Three weeks ago I flew to Phoenix and then drove to Tucson with about half of the UUA Board of Trustees, including UUA President Peter Morales and UUA Moderator Gini Courter. On Monday, in company with about 40 UUs, I crossed the border into Nogales, Sonora, and spent the day with groups that provide services to recently deported migrants: food, clothes, medical supplies, transportation back to their homes. On Tuesday, 6 of us returned to serve meals and visit a women’s shelter in Nogales, while the rest met with groups that work with migrants in Tucson. We had a chance to talk with migrants who had been recently deported, to understand why they try to cross into the U.S. repeatedly through the hostile Sonoran desert and mountains, often at the cost of their lives. All of them say the same thing, that they come not for themselves but for the survival of their families.
On Wednesday we returned to Phoenix for our Board meeting, from Wednesday night through Sunday morning. About half that time was spent with allies who work with migrants and Hispanic communities. We learned about the U.S. immigration system: how economic conditions in Mexico have been affected by the North American Free Trade Agreement (NAFTA), largely destroying the native agricultural industry in Mexico; how migrants have been funneled into the most hostile stretch of the U.S. border in a policy known as “attrition through enforcement”; how migrants are arrested without due process and held in private prisons; how border patrol activities destroy the fabric of communities for citizens and non-citizens; and how deported families are split up and returned to different locations along the Mexican border, without identification, money, or medications. We learned about the work that needs to be done, from voter registration to political action to building support systems for those affected by deportation – including children who are U.S. citizens but whose parents have been deported. We learned that this is not a political debate, but a human rights issue.
We also did more typical Board work, preparing a business agenda for this year’s General Assembly in Charlotte, NC, and preparing for next year’s GA in Phoenix. And on Sunday we worshipped with Valley Unitarian Universalist Congregation in Chandler, Arizona, before heading home.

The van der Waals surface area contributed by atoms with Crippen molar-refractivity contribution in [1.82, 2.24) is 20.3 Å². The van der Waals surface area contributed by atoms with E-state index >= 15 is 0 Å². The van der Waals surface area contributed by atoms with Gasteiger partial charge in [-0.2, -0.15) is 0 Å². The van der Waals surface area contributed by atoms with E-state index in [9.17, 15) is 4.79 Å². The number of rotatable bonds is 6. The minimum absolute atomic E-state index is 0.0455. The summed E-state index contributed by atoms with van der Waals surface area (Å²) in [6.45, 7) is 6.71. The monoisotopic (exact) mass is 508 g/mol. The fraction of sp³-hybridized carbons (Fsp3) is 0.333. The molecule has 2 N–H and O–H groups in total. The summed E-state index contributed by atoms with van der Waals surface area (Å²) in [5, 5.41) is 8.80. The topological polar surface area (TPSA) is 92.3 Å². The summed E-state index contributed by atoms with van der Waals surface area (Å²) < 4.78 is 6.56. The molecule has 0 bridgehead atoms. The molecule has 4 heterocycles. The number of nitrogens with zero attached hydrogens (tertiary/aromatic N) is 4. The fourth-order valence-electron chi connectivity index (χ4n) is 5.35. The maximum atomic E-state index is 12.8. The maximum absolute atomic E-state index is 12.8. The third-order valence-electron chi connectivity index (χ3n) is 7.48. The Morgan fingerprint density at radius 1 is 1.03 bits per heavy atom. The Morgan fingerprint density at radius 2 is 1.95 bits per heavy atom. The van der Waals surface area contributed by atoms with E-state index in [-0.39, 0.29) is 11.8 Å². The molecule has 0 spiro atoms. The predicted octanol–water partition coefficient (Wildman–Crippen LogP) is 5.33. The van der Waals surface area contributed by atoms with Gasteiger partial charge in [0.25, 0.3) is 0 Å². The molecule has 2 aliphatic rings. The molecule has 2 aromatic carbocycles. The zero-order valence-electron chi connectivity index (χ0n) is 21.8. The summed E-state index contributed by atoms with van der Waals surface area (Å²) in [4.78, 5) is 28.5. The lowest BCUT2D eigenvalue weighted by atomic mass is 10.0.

The background for this Board meeting was set last spring, when the Arizona legislature passed SB 1070, a bill that called for harsher methods to enforce immigration laws, including detaining people who “look like they might be illegal.” Many of the most questionable provisions of that bill have been invalidated; but it helped to raise the level of rhetoric and invective around immigration. Other states are now introducing similar bills, making it clear that this is an issue throughout the U.S.
By last spring, the 2012 General Assembly had already been scheduled to take place in Phoenix. The UUA Board recommended that we boycott Phoenix in 2012; but Arizona congregations and others in the UUA proposed that we go to Phoenix and do justice work instead. This resulted in a GA business resolution that asked the Board to establish an immigration ministry and to plan a “justice GA” in Phoenix for 2012, with minimal business and with accountability to historically marginalized people, especially those who might be endangered by attending General Assembly in Arizona.
As Gini Courter remarked during our Board meetings in Phoenix, a boycott would have been a lot less work. Instead, we are working to establish an immigration ministry, both in Arizona and elsewhere, and to create a justice GA that promotes effective and sustained change. We are helped by a newly formed UU Accountability Group that includes people of color, Hispanics, gays, lesbian, bisexuals, transgendered, differently abled people, young adults, youth, and allies.
It’s becoming clear that we need several things to be effective witnesses in Arizona and in our own communities:
- Theology grounded in love, justice, faith, humility, and mission.
- Willingness to work closely with allies and other faith communities, following their lead rather than promoting our own agenda.
- Commitment to educating ourselves.
- Cooperation among our Board, staff, GA Planning Committee, and congregations.
We especially need to engage our congregations. We need a theology of love and justice in all of our congregations, not just in Arizona. We need to learn and work together, explore our mission, lift up the work we’re already doing, and engage with others.
I have a vision: of UUs going to General Assembly in Charlotte this year, to celebrate the 50th anniversary of the Unitarian-Universalist merger; of expanding our congregational capacity for justice work; of going to GA in Phoenix in 2012, to see something new in our movement.
I hope you’ll join us.
UUA Trustee from the UU District of Metropolitan New York